As for lawyers’ enrolment date is concerned, on Nov, 12, 2014, Supreme Court upheld a rule framed by several State Bar Councils fixing the upper age limit of 45 years for enrolment as an advocate. But the three judges Bench also pointed out, when Parliament did not fix any upper age limit, the State Bar Councils could not create distinction between similarly placed persons without any authority.
In 2013, BCI withdrew the rule because the Punjab & Haryana High Court struck down the provision for fixing upper age limits.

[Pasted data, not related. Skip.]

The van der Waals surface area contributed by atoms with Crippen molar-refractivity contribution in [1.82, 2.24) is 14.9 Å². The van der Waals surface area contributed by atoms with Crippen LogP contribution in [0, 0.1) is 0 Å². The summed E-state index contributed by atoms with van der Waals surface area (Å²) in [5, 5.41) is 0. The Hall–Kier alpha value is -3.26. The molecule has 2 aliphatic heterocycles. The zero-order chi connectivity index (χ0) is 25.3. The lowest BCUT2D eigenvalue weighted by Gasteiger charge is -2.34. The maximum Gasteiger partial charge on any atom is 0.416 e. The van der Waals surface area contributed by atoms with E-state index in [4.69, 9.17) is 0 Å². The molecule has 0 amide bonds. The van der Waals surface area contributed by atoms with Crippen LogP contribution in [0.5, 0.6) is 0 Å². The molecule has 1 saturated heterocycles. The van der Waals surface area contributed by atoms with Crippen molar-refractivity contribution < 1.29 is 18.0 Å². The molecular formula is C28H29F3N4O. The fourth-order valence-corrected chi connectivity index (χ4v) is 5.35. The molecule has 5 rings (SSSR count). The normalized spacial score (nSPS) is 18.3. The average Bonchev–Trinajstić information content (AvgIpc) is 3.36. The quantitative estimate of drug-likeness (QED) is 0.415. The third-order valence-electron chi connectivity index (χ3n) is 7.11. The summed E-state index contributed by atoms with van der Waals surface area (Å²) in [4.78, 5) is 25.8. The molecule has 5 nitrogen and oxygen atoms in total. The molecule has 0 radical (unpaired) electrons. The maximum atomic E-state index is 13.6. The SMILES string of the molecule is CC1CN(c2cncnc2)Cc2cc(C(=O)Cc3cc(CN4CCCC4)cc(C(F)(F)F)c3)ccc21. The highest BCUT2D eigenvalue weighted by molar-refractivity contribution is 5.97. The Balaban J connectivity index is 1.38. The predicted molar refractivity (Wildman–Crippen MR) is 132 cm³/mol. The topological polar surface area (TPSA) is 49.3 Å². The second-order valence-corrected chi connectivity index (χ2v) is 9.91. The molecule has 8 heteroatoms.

For a long time the Bar council had been debating and discussing the matter through consulting different Bar Associations, where it was advocated that some age limits should be prompted so that everybody, who had joined some kind of service and during that period took admission to obtain a law degree, and afterwards enrolled themselves as a lawyer post retirement. It had been suggested by Bars that there should be no bar for obtaining a law degree, but there should be an age bar for enrolment as an advocate. As such, the BCI has unnecessarily been prescribing impugned rules in violation of the basic rights of the people which should now be stopped.